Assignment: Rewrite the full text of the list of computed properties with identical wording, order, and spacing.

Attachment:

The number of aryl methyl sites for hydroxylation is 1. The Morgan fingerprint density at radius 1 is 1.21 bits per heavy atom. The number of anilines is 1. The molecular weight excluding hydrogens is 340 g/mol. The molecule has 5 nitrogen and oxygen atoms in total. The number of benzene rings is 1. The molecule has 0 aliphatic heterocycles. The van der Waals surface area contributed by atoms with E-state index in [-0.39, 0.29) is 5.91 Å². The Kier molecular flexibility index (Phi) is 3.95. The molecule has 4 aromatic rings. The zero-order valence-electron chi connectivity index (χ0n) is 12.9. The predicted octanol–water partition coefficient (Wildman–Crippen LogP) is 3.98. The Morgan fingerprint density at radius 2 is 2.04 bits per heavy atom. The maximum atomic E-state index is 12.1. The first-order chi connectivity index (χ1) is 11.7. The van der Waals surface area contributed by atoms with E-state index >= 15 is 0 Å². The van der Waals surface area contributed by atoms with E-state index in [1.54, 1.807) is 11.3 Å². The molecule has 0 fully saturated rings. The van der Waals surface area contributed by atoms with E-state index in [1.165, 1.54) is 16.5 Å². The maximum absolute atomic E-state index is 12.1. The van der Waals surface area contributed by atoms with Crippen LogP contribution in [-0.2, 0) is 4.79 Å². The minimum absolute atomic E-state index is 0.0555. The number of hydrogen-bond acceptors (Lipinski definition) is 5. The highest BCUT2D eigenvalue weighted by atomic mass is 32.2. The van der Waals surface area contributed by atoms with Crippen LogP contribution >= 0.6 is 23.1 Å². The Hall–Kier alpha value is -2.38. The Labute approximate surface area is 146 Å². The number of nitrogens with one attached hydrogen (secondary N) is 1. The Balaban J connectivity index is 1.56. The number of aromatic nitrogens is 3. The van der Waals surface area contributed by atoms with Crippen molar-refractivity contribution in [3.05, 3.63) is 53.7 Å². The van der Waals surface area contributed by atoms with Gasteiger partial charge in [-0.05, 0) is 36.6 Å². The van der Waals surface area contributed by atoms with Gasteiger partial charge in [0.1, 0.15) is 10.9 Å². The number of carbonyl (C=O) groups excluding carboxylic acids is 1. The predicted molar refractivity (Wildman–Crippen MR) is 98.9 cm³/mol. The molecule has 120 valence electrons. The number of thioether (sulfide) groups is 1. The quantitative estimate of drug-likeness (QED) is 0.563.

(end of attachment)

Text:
The number of aryl methyl sites for hydroxylation is 1. The Morgan fingerprint density at radius 1 is 1.21 bits per heavy atom. The number of anilines is 1. The molecular weight excluding hydrogens is 340 g/mol. The molecule has 5 nitrogen and oxygen atoms in total. The number of benzene rings is 1. The molecule has 0 aliphatic heterocycles. The van der Waals surface area contributed by atoms with E-state index in [-0.39, 0.29) is 5.91 Å². The Kier molecular flexibility index (Phi) is 3.95. The molecule has 4 aromatic rings. The zero-order valence-electron chi connectivity index (χ0n) is 12.9. The predicted octanol–water partition coefficient (Wildman–Crippen LogP) is 3.98. The Morgan fingerprint density at radius 2 is 2.04 bits per heavy atom. The maximum atomic E-state index is 12.1. The first-order chi connectivity index (χ1) is 11.7. The van der Waals surface area contributed by atoms with E-state index >= 15 is 0 Å². The van der Waals surface area contributed by atoms with E-state index in [1.54, 1.807) is 11.3 Å². The molecule has 0 fully saturated rings. The van der Waals surface area contributed by atoms with E-state index in [1.165, 1.54) is 16.5 Å². The maximum absolute atomic E-state index is 12.1. The van der Waals surface area contributed by atoms with Crippen LogP contribution in [-0.2, 0) is 4.79 Å². The minimum absolute atomic E-state index is 0.0555. The number of hydrogen-bond acceptors (Lipinski definition) is 5. The highest BCUT2D eigenvalue weighted by atomic mass is 32.2. The van der Waals surface area contributed by atoms with Crippen LogP contribution >= 0.6 is 23.1 Å². The Hall–Kier alpha value is -2.38. The Labute approximate surface area is 146 Å². The number of nitrogens with one attached hydrogen (secondary N) is 1. The Balaban J connectivity index is 1.56. The number of aromatic nitrogens is 3. The van der Waals surface area contributed by atoms with Crippen molar-refractivity contribution in [3.05, 3.63) is 53.7 Å². The van der Waals surface area contributed by atoms with Gasteiger partial charge in [-0.05, 0) is 36.6 Å². The van der Waals surface area contributed by atoms with Gasteiger partial charge in [0.1, 0.15) is 10.9 Å². The number of carbonyl (C=O) groups excluding carboxylic acids is 1. The predicted molar refractivity (Wildman–Crippen MR) is 98.9 cm³/mol. The molecule has 120 valence electrons. The number of thioether (sulfide) groups is 1. The quantitative estimate of drug-likeness (QED) is 0.563.